· Do routine maintenance on a hypervisor while keeping your VMs running.
· Move VMs off underutilized hypervisors so you can shut them off to save energy until they are needed again.
· Move VMs off site if you are expecting to shut down a datacenter or expecting a hurricane or other catastrophe to hit your datacenter.
Live migration, in particular, is valuable if you need work to continue on the VMs without interruption. The key to getting live VM migration to work is setting up your environment properly. Make sure the following are in place:
· Shared networked storage among the hypervisors
· The same network interfaces configured on each hypervisor
· Compatible CPUs between hypervisors (Often, a set of hypervisors have the exact same hardware.)
· A fast network connection between the hypervisors and storage
· The same or similar versions of virtualization software on the hypervisors (In our case, we used Fedora 21 on both and installed them similarly.)
With all that in place, live migration requires only a few steps to get going.
Step 1: Identify other hypervisors
Assuming that the Virtual Machine Manager window is still up and running on one of your hypervisors, go to that window and do the following to connect to the other hypervisor:
a. Connect to the hypervisor. Select File Add Connection. The Add Connection window should appear.
b. Add the connection. Select the Connect to Remote Host check box, choose SSH as the Method, use the user name root, and type the hostname of the other hypervisor (for example, host1.example.com). When you click Connect, you may be prompted to enter a password for the remote hypervisor's root user and enter other information.
An entry for the new hypervisor should appear on the Virtual Machine Manager window.
Step 2: Migrate running VM to another hypervisor
Right-click any VM that is currently running, and select Migrate. The Migrate the Virtual Machine window appears, as shown in Figure 26.3.
Figure 26.3 Choose which hypervisor to migrate the VM to.
Select the new host. In my example, the VM is currently running on host2, so I want to select host1 as the new host. After a bit of time for the memory image of the VM to copy over to the other host, the VM should appear as running on that host.
If, for some reason, your migration fails (incompatible CPUs or other problems), you can always shut down the VM on one host and start it again on the other host. Doing that only requires that your shared storage is in place. On the second host, simply run the Create a new virtual machine wizard, but select to run an existing image instead of an installation ISO.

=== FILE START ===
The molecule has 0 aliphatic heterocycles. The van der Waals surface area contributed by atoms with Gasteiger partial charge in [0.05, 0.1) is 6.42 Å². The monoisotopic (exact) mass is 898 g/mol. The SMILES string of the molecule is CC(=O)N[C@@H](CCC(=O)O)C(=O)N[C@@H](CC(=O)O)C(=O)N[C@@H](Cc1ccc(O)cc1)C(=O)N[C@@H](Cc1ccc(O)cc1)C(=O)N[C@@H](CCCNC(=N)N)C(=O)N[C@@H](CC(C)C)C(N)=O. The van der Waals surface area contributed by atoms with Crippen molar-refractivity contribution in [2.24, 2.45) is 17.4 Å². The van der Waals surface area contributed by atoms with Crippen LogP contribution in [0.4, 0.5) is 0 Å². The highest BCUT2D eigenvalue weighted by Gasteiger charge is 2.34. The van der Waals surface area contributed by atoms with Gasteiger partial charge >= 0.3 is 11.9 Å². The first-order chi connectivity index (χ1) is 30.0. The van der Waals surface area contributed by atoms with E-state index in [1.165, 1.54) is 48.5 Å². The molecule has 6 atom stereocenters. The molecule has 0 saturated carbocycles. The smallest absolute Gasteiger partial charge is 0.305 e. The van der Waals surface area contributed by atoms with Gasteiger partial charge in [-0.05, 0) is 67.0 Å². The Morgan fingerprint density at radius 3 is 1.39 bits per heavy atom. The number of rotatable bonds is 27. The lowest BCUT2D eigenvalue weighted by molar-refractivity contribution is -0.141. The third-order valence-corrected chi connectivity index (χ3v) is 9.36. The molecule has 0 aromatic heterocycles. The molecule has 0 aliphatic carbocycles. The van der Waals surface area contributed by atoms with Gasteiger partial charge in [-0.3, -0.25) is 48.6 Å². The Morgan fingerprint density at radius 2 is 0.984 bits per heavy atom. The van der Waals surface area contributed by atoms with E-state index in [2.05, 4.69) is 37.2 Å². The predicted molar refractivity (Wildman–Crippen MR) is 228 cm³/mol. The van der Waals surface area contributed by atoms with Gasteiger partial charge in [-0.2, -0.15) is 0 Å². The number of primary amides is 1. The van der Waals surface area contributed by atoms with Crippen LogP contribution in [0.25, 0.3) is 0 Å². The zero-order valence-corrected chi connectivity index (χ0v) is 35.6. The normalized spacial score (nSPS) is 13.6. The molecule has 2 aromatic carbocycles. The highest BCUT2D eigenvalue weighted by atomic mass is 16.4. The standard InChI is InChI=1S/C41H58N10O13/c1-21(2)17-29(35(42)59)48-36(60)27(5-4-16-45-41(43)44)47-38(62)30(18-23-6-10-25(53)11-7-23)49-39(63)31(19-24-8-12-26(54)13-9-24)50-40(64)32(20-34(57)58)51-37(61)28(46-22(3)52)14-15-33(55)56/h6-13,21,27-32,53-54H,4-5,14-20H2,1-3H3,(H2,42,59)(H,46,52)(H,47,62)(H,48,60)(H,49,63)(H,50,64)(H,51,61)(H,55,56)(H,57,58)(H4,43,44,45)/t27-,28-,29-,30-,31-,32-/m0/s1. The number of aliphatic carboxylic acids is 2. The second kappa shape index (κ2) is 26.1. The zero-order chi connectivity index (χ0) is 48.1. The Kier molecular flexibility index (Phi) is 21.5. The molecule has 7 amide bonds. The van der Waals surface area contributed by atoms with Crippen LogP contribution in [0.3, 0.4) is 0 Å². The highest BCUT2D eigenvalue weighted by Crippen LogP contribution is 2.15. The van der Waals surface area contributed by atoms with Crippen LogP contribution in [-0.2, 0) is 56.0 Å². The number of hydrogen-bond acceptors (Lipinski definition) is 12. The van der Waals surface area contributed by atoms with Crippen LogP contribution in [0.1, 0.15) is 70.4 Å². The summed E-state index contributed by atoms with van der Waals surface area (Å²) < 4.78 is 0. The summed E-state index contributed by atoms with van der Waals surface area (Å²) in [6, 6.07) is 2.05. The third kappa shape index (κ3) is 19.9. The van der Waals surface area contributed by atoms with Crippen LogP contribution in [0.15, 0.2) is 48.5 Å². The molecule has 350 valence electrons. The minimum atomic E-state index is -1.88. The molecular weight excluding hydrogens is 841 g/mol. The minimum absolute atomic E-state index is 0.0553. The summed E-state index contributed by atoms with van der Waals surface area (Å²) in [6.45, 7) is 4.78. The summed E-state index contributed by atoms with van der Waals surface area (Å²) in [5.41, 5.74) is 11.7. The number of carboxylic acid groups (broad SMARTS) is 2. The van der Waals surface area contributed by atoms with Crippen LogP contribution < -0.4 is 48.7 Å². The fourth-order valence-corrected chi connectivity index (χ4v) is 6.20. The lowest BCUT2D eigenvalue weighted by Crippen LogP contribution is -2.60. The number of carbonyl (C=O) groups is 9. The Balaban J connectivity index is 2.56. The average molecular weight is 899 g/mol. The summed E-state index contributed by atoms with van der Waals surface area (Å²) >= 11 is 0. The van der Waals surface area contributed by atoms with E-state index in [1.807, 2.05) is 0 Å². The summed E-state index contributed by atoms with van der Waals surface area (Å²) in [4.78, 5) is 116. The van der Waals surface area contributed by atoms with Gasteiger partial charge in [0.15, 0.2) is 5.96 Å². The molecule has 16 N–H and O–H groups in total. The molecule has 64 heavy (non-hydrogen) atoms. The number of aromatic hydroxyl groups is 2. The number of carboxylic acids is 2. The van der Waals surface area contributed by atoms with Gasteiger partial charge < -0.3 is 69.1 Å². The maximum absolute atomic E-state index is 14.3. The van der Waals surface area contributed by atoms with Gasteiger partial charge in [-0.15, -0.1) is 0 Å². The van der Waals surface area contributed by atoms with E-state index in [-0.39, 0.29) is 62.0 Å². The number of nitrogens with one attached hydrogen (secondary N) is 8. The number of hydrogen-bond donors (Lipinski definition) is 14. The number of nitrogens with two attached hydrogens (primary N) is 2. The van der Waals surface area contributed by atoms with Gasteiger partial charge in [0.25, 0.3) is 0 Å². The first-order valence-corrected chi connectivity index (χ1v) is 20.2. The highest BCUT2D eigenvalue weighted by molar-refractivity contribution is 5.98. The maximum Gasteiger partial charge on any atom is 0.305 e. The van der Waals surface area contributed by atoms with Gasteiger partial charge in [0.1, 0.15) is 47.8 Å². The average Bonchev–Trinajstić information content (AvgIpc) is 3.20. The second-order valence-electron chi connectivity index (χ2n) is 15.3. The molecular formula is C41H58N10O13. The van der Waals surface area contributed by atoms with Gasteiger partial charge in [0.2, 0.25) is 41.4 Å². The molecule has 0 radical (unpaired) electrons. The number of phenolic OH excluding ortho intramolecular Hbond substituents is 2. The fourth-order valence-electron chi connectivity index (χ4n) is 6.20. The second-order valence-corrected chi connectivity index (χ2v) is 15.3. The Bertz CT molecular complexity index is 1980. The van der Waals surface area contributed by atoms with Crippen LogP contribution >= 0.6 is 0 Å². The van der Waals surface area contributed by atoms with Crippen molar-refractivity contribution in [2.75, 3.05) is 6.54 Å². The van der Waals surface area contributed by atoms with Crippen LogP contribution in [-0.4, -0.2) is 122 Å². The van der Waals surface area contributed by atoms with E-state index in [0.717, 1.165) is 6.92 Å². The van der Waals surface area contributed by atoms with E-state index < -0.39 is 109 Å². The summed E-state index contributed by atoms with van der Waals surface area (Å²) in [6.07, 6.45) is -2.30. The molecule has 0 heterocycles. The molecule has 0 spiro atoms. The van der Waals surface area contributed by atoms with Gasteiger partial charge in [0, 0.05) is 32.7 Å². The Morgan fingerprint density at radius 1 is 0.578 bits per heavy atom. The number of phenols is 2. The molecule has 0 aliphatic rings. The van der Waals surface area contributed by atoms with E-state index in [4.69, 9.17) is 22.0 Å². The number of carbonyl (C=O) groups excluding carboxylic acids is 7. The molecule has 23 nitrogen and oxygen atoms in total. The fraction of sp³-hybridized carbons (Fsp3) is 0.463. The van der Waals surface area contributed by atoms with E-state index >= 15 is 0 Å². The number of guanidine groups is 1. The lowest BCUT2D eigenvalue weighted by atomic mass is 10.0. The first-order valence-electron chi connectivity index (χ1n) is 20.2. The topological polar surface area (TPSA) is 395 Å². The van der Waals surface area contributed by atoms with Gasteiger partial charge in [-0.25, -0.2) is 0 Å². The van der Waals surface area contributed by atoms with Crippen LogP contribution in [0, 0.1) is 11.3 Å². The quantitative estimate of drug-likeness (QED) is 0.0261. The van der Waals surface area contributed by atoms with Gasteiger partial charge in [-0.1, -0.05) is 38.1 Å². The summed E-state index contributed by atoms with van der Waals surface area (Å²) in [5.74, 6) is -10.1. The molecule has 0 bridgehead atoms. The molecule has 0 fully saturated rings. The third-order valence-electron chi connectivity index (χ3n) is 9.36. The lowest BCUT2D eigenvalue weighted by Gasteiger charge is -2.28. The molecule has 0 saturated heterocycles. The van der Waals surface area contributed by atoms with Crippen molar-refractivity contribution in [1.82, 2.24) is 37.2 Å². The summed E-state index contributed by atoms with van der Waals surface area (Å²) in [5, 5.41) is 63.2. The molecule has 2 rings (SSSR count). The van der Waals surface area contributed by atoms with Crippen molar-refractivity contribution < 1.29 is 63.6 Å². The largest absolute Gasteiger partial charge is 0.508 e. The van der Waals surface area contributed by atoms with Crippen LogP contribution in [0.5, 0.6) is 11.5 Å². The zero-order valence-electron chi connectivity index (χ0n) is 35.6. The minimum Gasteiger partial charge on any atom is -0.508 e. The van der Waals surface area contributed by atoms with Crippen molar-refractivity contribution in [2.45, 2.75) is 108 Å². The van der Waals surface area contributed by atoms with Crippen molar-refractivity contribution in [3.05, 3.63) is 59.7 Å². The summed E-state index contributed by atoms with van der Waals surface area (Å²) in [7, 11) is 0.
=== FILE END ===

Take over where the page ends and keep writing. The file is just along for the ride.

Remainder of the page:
The hypervisor configuration I just showed you might suit you well for your home workstation or even a small business. Although it is beyond the scope of this book to help you develop an entire cloud computing platform, it is within our charter to help you use different cloud platforms to run your Linux systems. The next chapter helps you do that.
Linux is in the foundation on which most of today's emerging cloud technologies are being built. This chapter describes many of the basic components that go into building a cloud based on Linux and other open source technology. It then helps you learn about some of those basic technologies by setting up a couple of hypervisors and launching virtual machines.
The exercises in this section describe tasks related to setting up a hypervisor (KVM host computer) and using it to run virtual machines. If you are stuck, solutions to the tasks are shown in Appendix B. Keep in mind that the solutions shown in Appendix B are usually just one of multiple ways to complete a task.
Although the example shown in this chapter for setting up hypervisors uses three physical machines, these exercises can be done on a single physical machine.
1. Check your computer to see if it can support KVM virtualization.
2. Install a Linux system along with the packages needed to use it as a KVM host and to run the Virtual Machine Manager application.
3. Make sure that the sshd and libvirtd services are running on the system.
4. Get a Linux installation ISO image that is compatible with your hypervisor, and copy it to the default directory used by Virtual Machine Manager to store images.
5. Check that the default network bridge (virbr0) is currently active.
6. Install a virtual machine using the ISO image you copied earlier.
7. Make sure you can log into and use the virtual machine.
8. Check that your virtual machine can connect to the Internet or other network outside the hypervisor.
9. Stop the virtual machine so it is no longer running.
10.Start the virtual machine again so it is running and available.